What is a feature store?Melda
Within the world of machine learning (ML) development, efforts and time dedicated to feature engineering, analysis, model training, and deployment become the key to success for an organization. Undoubtedly, the rapid growth of machine learning is posing new challenges to large organizations, and developing machine learning algorithms is just the tip of the iceberg. Without configuring and bringing your ML systems into production seamlessly, all the development efforts would be vain.
In this article, I will first brief you on some technical debt in the world of machine learning. Moving from there, I will focus on feature stores, which is considered one of the most essential parts to perform successful ML Operations (MLOps). After all, it is well acknowledged that a machine learning model is just as accurate as the data/features fed into it.
In this paper, a team at Google offers some hard-won advice for machine learning practitioners, developers, and researchers on machine learning systems in production. Similar to the framework of technical debt in the software world, the “technical debt” in ML is referred to as a dangerous emerging trend, where developing and deploying ML systems is relatively fast and cheap, but maintaining them over time gets more difficult and expensive.
One of the major categories of technical debt outlined in the paper is related to ML analysis features, and some key arguments include,
- No centralized location to store and access features during model serving,
- Lack of feature reproducibility and reusability in different ML pipelines, leading to minimum, if not none, ML collaborations among data science teams,
- Training-Serving Skew where features in training and production are inconsistent,
- Changes in feature data are likely to cause model weight changes, making the entire system vulnerable and sometimes catastrophic. Even worse, it can be challenging to pinpoint which feature(s) vs. the whole system needs to be recalculated and reconfigured.
Knowing the technical debt, does it mean that we should completely avoid machine learning? Or, on the flip side, should we ignore the technical debt for the benefit of moving fast in the short run? The answer to both, of course, is an NO. As the paper noted, data teams must be aware of the potential technical debt and make the best effort to figure out mitigation strategies. Acknowledgedly, one of such strategies or best practices to reduce the technical debt is feature stores!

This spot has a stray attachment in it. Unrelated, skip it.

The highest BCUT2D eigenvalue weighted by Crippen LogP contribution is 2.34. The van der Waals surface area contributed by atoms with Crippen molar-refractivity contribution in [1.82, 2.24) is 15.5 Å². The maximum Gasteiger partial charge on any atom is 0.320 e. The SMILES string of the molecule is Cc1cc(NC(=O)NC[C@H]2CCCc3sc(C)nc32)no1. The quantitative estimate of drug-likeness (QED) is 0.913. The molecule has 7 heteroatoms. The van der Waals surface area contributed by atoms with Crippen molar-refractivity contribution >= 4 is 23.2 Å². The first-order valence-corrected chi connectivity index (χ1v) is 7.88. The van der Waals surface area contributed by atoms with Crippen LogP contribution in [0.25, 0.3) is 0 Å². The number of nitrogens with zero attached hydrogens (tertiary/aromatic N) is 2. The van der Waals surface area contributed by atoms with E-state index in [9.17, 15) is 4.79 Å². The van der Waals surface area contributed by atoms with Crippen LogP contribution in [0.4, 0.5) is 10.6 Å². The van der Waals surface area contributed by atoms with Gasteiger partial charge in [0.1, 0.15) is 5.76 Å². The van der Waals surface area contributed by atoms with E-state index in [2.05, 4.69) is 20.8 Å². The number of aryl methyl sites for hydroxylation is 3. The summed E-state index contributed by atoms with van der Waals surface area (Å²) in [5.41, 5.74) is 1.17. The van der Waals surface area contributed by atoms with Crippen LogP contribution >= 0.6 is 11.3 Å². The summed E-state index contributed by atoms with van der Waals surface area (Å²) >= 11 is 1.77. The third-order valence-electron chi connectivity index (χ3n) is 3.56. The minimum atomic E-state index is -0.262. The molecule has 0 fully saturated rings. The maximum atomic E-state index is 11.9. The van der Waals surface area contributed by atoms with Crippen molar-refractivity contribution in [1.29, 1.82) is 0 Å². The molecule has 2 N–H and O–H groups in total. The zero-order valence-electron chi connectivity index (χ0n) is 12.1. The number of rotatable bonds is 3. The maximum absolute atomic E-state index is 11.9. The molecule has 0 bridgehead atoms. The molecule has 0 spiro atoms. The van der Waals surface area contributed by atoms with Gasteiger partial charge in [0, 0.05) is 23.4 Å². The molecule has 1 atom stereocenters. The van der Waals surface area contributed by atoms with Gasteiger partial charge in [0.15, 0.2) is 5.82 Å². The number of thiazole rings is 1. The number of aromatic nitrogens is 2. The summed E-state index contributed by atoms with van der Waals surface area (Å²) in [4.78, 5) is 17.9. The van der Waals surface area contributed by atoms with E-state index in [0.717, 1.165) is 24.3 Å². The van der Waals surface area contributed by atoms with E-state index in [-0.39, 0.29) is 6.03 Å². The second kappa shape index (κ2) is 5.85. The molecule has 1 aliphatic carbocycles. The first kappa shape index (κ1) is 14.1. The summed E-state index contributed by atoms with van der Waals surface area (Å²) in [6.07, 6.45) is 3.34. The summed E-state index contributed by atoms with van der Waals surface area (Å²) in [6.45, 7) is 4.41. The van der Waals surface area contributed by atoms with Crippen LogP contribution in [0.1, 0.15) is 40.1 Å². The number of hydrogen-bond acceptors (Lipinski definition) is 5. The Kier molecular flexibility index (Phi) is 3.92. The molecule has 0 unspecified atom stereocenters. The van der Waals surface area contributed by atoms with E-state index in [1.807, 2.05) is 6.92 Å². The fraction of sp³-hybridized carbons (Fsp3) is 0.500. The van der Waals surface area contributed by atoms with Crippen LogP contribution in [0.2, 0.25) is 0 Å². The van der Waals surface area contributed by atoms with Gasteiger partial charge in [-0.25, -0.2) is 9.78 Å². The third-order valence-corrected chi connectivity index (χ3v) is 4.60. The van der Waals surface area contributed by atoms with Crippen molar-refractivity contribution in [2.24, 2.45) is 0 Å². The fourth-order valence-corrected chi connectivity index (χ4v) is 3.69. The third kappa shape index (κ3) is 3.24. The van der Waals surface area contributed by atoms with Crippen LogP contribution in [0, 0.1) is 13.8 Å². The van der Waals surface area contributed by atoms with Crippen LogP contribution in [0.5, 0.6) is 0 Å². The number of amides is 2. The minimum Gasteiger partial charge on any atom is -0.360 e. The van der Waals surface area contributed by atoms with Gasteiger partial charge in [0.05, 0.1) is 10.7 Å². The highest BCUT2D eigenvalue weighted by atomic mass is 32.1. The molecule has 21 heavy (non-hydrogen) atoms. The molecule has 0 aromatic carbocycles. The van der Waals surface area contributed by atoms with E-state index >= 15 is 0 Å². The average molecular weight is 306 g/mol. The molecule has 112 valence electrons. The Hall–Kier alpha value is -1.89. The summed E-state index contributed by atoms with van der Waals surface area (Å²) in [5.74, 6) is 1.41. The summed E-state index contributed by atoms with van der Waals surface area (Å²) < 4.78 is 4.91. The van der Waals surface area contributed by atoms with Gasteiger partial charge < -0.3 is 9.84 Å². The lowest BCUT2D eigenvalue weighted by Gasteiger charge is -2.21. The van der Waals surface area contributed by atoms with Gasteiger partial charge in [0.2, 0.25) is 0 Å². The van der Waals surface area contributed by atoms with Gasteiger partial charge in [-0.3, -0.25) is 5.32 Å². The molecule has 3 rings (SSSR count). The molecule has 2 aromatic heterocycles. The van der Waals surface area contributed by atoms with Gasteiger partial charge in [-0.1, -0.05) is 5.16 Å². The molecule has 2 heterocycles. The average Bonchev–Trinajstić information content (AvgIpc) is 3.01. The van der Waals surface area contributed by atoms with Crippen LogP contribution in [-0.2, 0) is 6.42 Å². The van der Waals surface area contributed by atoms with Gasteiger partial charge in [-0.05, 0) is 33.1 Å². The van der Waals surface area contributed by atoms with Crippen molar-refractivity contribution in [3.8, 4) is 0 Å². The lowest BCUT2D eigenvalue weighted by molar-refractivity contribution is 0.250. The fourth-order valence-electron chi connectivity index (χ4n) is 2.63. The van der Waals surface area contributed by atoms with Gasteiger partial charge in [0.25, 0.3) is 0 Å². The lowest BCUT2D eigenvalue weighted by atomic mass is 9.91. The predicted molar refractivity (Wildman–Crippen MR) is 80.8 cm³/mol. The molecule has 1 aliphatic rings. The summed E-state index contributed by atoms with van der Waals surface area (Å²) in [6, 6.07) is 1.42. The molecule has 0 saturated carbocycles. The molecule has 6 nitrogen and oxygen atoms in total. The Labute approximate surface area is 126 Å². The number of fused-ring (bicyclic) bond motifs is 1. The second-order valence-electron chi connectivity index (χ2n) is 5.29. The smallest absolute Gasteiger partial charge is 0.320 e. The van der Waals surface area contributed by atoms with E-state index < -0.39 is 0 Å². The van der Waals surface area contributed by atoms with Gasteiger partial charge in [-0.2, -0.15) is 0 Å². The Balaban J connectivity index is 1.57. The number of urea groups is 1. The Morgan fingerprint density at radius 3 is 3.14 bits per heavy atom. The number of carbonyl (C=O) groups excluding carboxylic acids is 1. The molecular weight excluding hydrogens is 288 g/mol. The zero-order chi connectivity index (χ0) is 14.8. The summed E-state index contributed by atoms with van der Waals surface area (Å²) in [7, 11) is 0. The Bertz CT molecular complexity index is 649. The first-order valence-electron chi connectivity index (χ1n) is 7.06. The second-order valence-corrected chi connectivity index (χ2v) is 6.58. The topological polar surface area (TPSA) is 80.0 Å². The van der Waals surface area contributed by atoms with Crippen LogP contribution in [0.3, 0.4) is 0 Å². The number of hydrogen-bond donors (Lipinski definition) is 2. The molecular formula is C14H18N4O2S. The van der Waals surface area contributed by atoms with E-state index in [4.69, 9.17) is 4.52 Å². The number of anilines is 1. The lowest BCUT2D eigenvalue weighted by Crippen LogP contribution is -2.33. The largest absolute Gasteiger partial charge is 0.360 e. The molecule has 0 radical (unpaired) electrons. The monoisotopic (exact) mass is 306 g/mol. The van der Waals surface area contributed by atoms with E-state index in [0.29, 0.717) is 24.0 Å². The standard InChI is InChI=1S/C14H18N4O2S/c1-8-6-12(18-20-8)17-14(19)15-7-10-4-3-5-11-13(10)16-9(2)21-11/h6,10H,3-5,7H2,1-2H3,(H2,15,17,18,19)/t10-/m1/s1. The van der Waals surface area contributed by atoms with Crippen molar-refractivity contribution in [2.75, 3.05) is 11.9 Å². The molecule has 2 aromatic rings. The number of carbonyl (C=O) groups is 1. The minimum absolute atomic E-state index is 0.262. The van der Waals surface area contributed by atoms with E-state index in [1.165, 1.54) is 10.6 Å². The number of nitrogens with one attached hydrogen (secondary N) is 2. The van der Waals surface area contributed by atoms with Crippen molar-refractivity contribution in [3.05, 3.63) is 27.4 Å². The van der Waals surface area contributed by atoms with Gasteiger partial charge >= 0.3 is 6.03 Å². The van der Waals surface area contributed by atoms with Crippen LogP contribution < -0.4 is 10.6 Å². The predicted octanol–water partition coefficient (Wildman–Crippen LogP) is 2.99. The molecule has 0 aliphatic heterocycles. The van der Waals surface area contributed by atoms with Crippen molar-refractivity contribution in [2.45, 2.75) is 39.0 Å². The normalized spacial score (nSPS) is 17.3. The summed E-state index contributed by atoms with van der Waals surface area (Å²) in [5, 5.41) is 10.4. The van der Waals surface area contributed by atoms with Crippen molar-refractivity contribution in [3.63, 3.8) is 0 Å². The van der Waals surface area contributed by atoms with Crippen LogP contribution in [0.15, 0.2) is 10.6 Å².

The concept of a feature store was first introduced in the Michelangelo platform created by Uber. The feature store, according to Uber, is a centralized operational data management layer that allows teams to store, share and reuse highly curated features for their machine learning projects.
ML features are sets of measurable properties or characteristics that act as input/predictors in the system. Depending on the specific projects, the source of ML features can be everywhere, from raw tabular data to words or sentences of human languages, to pixels of images, and finally to the aggregated or derived variables coming out of the process of feature engineering.
To serve a model, data scientists need to access the raw data, look at the distributions, and generate a list of promising features, often through lots of trial and error. When the model is promoted to production, data science teams face new challenges, such as calculating and serving features and continuously monitoring these features in production. Upon celebrating the implementation of Model A, the next Model B comes along, and the same procedures need to be repeated.
As data scientists, we all find the challenges mentioned above relatable. What makes it even more complicated is that ML projects never happen sequentially but rather take place parallelly. On top of that, with more observation samples being added, the model will be trained on an ever-increasing dataset, which poses additional challenges of model scalability and efficiency.
The process depicted below shows an ML infrastructure without a feature store for several projects.
As we can see, there are two aspects of duplications: First, repeated code in the feature engineering procedures, e.g., Feature A in the Training model A and B; Secondly, repeated code in the implementations with one version being included in the training, and another in the deployment. By producing tremendous work redundancy, this non-DRY (Don’t Repeat Yourself) code not only complicates our ML process but also renders the model error-prone.
There will be no easy access to the available features from the perspective of data infrastructure management because they are all embedded in some specific training jobs. Hence, the reusability (of these features) would be significantly compromised, if not impossible.
Now, let’s look at the same structure, but with a feature store bridging the data source and the ML process in the middle.
It doesn’t take a rocket scientist to point out how well-organized this pipeline looks, does it?